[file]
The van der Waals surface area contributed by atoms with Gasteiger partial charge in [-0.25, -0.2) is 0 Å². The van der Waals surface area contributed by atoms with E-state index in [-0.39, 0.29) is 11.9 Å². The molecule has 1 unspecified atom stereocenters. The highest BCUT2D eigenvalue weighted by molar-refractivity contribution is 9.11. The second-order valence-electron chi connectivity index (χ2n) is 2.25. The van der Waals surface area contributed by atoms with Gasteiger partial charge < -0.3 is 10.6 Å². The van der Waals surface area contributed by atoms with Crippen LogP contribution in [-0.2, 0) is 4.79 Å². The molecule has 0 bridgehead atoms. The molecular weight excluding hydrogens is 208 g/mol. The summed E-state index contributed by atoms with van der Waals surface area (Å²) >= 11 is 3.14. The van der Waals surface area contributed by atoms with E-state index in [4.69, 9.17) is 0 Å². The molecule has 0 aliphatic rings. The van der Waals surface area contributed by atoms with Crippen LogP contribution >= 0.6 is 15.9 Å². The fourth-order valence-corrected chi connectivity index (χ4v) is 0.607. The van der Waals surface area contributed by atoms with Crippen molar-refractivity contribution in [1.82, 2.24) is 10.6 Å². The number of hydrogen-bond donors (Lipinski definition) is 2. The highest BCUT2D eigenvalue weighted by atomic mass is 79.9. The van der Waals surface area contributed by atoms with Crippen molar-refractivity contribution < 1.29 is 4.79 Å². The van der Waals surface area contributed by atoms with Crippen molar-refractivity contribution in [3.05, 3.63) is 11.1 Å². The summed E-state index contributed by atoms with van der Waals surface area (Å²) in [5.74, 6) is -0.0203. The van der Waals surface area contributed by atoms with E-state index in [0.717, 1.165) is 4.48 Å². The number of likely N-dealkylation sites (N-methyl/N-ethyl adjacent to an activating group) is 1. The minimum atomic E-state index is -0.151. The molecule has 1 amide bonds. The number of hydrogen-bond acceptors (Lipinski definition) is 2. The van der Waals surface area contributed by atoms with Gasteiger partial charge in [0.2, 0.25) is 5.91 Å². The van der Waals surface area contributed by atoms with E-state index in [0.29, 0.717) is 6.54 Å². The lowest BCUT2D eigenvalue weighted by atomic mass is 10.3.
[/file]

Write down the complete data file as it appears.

The van der Waals surface area contributed by atoms with Gasteiger partial charge in [-0.25, -0.2) is 0 Å². The van der Waals surface area contributed by atoms with E-state index in [-0.39, 0.29) is 11.9 Å². The molecule has 1 unspecified atom stereocenters. The highest BCUT2D eigenvalue weighted by molar-refractivity contribution is 9.11. The second-order valence-electron chi connectivity index (χ2n) is 2.25. The van der Waals surface area contributed by atoms with Gasteiger partial charge < -0.3 is 10.6 Å². The van der Waals surface area contributed by atoms with Crippen LogP contribution in [-0.2, 0) is 4.79 Å². The molecule has 0 bridgehead atoms. The molecular weight excluding hydrogens is 208 g/mol. The summed E-state index contributed by atoms with van der Waals surface area (Å²) >= 11 is 3.14. The van der Waals surface area contributed by atoms with E-state index in [4.69, 9.17) is 0 Å². The molecule has 0 aliphatic rings. The van der Waals surface area contributed by atoms with Crippen LogP contribution >= 0.6 is 15.9 Å². The fourth-order valence-corrected chi connectivity index (χ4v) is 0.607. The van der Waals surface area contributed by atoms with Crippen molar-refractivity contribution in [1.82, 2.24) is 10.6 Å². The number of hydrogen-bond donors (Lipinski definition) is 2. The highest BCUT2D eigenvalue weighted by atomic mass is 79.9. The van der Waals surface area contributed by atoms with Crippen molar-refractivity contribution < 1.29 is 4.79 Å². The van der Waals surface area contributed by atoms with Crippen molar-refractivity contribution in [3.05, 3.63) is 11.1 Å². The summed E-state index contributed by atoms with van der Waals surface area (Å²) in [5.74, 6) is -0.0203. The van der Waals surface area contributed by atoms with E-state index in [0.717, 1.165) is 4.48 Å². The number of likely N-dealkylation sites (N-methyl/N-ethyl adjacent to an activating group) is 1. The minimum atomic E-state index is -0.151. The molecule has 1 amide bonds. The number of hydrogen-bond acceptors (Lipinski definition) is 2. The van der Waals surface area contributed by atoms with Gasteiger partial charge in [0.2, 0.25) is 5.91 Å². The van der Waals surface area contributed by atoms with E-state index in [0.29, 0.717) is 6.54 Å². The lowest BCUT2D eigenvalue weighted by atomic mass is 10.3.